These cases are typically handled on a contingency fee basis which means the attorneys make no fee unless they win. It is critical to contact an attorney with experience handling private disability claims because you will have a limited time to appeal a denial of benefits and your appeal must set out ALL the evidence you will be relying upon to prove your case. If the Appeal is denied you can file suit in court however the judge will only hear the evidence presented in the appeal to determine whether or not you meet the Any Occ definition of disabled.
An attorney should contact all your doctors, send you for a Functional Capacity Evaluation (FCE), and have a Vocational Expert (VE) analyze your skills, education and experience relevant to the job market in preparation for your Appeal.
Also beware, your private disability plan requires that you apply for Social Security Disability. They will even present you with a vendor of their choosing to represent you so they can monitor your Social Security Claim and keep an eye on you. Contact your own attorney who handles Social Security Claims. You do not have to use your insurance company's vendor.
This blog post is not legal advice for your specific set of circumstances other than to strongly suggest that you hire a lawyer if you become disabled. An attorney can help if brought in immediately upon receiving your denial or being informed that you must apply for Social Security.
Some clients tell me they want revenge. Other clients express concern that they will be viewed by others as seeking revenge. A negligence claim or lawsuit is not about revenge.
Revenge is the wrong reason to pursue legal action. In fact, our justice system has no damage category called "Sweet Revenge."
If you are hurt because of another person's negligence then you deserve to be compensated for your losses. Our courts are not designed to extract revenge but to attempt to make right a wrong through what are called "remedies." The way injury victims are compensated is by an award of money which a jury calculates to fairly reimburse the victim for damages. Those damages come in the way of "special damages," "general damages" and sometimes "punitive damages."
"Special damages" are those for which a receipt, pay stub or other document or testimony can be presented as evidence of the damages. The most common of these are medical bills (including future medical expenses) and past, present and future lost wages but they also include the cost of hiring help to clean, mow, do repairs around the house, a driver, home healthcare and other expenses incurred because of one's injuries.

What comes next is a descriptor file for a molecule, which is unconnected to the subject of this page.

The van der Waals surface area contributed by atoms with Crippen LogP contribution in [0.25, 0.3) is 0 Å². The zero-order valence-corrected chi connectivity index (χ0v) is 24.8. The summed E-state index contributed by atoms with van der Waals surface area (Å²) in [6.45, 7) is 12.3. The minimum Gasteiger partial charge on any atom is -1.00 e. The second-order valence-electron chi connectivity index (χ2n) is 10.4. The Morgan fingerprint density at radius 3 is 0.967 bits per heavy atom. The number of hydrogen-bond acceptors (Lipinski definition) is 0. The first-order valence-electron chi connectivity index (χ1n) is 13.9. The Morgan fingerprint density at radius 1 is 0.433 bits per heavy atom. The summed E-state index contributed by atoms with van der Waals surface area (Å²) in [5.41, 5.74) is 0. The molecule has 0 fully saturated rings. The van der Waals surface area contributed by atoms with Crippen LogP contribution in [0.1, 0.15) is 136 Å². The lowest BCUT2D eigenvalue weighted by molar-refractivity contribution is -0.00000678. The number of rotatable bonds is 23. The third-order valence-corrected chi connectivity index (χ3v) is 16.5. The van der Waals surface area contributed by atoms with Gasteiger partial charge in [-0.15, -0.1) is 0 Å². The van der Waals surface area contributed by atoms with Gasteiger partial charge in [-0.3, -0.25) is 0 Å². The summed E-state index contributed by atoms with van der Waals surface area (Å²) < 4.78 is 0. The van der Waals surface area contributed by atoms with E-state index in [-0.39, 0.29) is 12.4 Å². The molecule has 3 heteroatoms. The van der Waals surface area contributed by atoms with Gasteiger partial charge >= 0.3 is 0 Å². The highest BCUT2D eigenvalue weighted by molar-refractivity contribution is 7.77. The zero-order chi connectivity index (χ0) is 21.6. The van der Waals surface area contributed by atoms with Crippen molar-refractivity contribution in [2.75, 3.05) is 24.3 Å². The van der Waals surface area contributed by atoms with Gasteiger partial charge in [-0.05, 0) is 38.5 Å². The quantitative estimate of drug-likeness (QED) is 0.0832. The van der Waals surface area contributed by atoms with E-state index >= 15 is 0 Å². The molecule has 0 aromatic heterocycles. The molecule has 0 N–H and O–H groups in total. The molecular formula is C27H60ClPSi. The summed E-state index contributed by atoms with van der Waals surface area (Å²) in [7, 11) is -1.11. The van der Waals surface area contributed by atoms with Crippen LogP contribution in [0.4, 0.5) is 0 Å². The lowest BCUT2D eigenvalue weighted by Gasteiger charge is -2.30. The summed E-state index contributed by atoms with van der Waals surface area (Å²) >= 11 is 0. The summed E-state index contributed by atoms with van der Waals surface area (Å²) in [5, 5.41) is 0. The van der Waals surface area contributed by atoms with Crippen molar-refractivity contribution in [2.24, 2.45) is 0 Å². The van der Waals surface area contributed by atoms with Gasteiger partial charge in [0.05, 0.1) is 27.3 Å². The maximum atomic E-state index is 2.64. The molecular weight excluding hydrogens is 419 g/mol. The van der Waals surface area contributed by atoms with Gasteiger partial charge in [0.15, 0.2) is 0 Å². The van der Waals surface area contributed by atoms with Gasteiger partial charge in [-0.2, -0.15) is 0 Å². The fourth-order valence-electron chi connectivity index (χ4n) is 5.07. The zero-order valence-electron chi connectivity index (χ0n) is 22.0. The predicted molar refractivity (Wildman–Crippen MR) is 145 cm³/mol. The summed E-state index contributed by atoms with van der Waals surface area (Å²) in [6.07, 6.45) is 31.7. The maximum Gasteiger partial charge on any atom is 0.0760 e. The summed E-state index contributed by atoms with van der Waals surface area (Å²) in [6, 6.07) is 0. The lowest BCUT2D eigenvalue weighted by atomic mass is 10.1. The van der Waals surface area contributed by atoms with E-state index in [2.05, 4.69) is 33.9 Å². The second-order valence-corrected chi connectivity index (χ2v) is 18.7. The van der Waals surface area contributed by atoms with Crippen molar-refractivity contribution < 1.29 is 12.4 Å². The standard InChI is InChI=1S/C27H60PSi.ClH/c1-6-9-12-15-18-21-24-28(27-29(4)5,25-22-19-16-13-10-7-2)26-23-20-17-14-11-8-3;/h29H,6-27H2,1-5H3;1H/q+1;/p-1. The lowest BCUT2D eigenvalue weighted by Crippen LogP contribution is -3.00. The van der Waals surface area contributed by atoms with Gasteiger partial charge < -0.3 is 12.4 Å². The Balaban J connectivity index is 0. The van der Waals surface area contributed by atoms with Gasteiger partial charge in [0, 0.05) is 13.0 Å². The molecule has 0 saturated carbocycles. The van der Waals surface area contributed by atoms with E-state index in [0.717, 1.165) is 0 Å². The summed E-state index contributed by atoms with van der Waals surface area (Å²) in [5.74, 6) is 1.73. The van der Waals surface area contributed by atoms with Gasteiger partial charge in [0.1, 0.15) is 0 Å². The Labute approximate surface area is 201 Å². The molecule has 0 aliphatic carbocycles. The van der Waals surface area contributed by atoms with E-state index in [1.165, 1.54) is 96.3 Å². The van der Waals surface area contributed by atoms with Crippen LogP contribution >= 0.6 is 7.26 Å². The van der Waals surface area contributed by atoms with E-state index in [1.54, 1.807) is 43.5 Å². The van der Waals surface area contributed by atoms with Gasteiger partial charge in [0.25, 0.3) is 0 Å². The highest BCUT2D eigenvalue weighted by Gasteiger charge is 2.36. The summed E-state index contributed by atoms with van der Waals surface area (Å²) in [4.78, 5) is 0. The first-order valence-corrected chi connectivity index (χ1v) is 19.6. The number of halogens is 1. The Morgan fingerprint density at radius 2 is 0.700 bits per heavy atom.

"General Damages" are less concrete but a very important part of an injury claim. They are to compensate for pain, suffering, loss of enjoyment of life, disfigurement and other damages that can be proven even if one cannot put a dollar amount on the value of such losses. At trial, lawyers present evidence of such losses and ultimately turn the question of value over to the jury to decide the worth.
A third category of damages is "punitive damages." With punitive damages the court is punishing the tortfeasor (wrongdoer) for his actions. A further discussion of punitive damages is for another day because they are limited to certain cases where the bad actor knew, should have known or intended that his actions would do harm to a specific person.
Notice there is no "Sweet Revenge" category in our courts. There is not an extra 1 pound weight that one gets to put on the scale of justice to extract revenge.
My firm helps injured people recover compensation for the damages they suffer at the hands of others. We don't trade an eye for an eye or break the wrongdoer's knees but we do pursue your claim aggressively, professionally and with respect for all parties involved.